Interior vs. Exterior Painting – What’s the Difference Between the Two?

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While many home-grown renovators look at painting as simple and easy enough to skip hiring a contractor and do on their own, there’s actually a lot to consider when preparing for a painting project. For example, what is the difference between interior and exterior painting? There’s many different types of paints available on the market – if you have decided to tackle house painting on your own, you should probably know a thing or two about the materials you’re going to use. Below, you’ll find a basic guide to what paint is made out of, as well as the specifics of both interior and exterior paint.


Key ingredients of paint


When reduced to its basic components, each type of paint is made out of four primary ingredients – solvents, additives, resins, and pigments. Here’s what you need to know about these ingredients:

  • Solvents are responsible for transforming the combination of all the different ingredients into a liquid solution, which then evaporates after being exposed to air.
    There are two main types of solvents added to paint – water-based paints, which dry faster, produce less smell, and last for a long time, as well as oil-based paints, which are generally more durable and stain/rust-resistant
  • The pigment is added to paint to achieve the desired colour. When mixed with a binder like water or oil, it can be used to create all kinds of paint, from acrylic to watercolours and pastels.
  • Additives are all the extra substances added to the solution to give it various additional properties. These can range from defoaming additives to rheology modifiers, which control how the paint flows.
  • Finally, the resin (usually either epoxy, silicone, or acrylic) makes the paint actually stick to the surface when applied. It also holds the pigment particles together, helping the paint retain colour.

Now that we know what paint is made out of, let’s go over the main characteristics of exterior and interior paint.

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Major differences between interior and exterior paint


The proportions of each component as well as their types make the difference between interior and exterior paint. Exterior paint, for example, might feature more resins and special additives to increase resilience. However, these additional components might cause outgassing, releasing VOCs, or Volatile Organic Compounds.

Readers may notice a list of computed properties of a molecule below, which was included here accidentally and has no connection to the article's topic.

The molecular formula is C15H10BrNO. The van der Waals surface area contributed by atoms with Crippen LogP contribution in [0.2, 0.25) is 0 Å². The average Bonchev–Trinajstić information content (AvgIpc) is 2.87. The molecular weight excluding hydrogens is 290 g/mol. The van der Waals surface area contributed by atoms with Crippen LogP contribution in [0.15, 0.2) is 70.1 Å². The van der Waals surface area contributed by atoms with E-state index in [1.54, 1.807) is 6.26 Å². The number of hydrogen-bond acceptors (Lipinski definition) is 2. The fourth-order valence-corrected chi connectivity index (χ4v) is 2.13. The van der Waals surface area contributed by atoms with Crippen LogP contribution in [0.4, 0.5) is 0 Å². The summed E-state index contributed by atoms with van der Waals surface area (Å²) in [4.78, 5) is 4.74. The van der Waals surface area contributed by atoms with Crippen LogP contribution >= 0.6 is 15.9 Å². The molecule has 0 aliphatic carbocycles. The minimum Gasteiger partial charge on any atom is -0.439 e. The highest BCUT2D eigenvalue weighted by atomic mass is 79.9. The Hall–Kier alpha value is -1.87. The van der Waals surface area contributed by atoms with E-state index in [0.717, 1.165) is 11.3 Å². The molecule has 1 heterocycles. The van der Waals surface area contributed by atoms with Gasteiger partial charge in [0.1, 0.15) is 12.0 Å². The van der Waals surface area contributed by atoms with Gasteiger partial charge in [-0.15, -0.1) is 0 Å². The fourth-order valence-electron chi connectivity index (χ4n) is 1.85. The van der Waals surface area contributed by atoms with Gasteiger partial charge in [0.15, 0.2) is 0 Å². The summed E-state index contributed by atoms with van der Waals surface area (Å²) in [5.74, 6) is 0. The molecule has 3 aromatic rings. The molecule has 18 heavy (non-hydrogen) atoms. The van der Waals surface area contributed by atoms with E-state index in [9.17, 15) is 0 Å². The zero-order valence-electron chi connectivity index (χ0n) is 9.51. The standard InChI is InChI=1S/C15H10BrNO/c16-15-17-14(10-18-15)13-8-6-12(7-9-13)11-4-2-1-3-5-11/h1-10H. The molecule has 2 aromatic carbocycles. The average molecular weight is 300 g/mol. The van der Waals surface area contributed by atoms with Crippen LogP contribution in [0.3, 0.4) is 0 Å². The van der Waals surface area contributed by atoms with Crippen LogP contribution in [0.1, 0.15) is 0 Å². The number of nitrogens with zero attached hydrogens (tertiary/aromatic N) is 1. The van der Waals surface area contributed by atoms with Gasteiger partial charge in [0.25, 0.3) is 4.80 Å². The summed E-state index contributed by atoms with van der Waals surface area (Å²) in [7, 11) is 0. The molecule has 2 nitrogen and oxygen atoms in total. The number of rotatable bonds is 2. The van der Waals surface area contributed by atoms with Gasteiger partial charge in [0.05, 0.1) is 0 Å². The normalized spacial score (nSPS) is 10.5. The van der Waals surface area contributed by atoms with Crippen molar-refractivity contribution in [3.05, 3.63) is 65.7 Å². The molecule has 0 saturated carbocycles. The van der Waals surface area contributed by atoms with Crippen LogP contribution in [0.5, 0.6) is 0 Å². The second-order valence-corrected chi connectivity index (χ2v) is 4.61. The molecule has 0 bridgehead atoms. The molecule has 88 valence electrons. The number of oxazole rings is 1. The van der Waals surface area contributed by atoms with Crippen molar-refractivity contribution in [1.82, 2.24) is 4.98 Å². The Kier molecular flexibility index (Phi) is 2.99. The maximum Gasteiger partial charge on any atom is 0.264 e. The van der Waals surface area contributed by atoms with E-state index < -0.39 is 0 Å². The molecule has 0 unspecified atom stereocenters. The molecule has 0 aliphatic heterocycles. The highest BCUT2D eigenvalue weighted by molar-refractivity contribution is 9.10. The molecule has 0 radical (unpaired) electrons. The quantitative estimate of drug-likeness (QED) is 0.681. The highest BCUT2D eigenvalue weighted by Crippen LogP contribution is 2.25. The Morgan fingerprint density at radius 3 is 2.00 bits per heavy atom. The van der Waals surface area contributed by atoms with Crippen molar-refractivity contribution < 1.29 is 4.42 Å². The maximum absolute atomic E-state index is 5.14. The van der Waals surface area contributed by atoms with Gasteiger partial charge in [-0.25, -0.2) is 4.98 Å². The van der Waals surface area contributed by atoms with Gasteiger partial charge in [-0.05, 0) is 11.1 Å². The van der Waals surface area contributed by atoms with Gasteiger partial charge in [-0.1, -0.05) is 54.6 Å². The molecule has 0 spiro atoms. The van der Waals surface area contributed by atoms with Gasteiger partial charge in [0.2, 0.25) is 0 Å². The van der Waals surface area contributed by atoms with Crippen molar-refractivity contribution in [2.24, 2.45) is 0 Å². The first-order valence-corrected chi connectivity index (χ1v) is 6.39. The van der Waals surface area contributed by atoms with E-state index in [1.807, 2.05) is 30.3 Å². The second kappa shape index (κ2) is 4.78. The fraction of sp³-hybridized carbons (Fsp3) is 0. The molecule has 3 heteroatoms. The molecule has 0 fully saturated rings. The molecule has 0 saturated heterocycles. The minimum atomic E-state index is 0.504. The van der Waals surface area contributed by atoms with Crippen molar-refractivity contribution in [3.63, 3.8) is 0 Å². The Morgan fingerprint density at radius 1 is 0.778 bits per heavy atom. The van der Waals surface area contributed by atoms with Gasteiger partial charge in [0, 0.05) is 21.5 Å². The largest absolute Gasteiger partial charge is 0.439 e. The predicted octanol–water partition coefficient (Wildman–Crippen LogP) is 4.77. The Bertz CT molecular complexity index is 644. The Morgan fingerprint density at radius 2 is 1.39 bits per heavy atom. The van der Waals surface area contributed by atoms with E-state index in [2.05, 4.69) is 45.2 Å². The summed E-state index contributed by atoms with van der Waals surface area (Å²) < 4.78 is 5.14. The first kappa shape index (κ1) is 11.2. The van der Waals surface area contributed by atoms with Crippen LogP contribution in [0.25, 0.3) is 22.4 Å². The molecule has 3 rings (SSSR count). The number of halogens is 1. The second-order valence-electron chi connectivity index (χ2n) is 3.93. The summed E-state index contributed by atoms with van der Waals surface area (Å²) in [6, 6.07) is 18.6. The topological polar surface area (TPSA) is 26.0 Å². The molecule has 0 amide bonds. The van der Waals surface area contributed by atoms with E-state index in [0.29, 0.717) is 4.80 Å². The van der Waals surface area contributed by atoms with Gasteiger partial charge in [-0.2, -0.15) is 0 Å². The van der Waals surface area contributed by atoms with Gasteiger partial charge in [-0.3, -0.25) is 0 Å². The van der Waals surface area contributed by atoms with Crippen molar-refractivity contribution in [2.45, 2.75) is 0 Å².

Depending on factors like ventilation efficiency and house insulation, even interior paint might take a couple of months before the paint fully cures and all VOCs are removed. This is why paint with high VOC count is usually used in exterior painting, as the gasses can safely dissipate into the air (which, depending on the paint used, might also not be the best for the environment).


Specifics of exterior and interior painting


Exterior paint can slowly release VOCs for up to several years after painting, with additional substances that prevent mould and mildew growth, as well as weatherproofing the outside of a building.

Interior painting, on the other hand, doesn’t require paint that is as durable and weatherproof as the one used on the exterior. These paints feature low VOC count, and some brands even offer VOC-free alternatives. Most interior paints still feature additives to make them scratch and stain resistant and come in a range of finishes, from matte to gloss.

Preparing for a renovation project? Take a look at our preparation guide for interior painting as well as our exterior painting in London guides for Spring, Summer, and Autumn. You’ll find more helpful painting and decorating tips at our blog.

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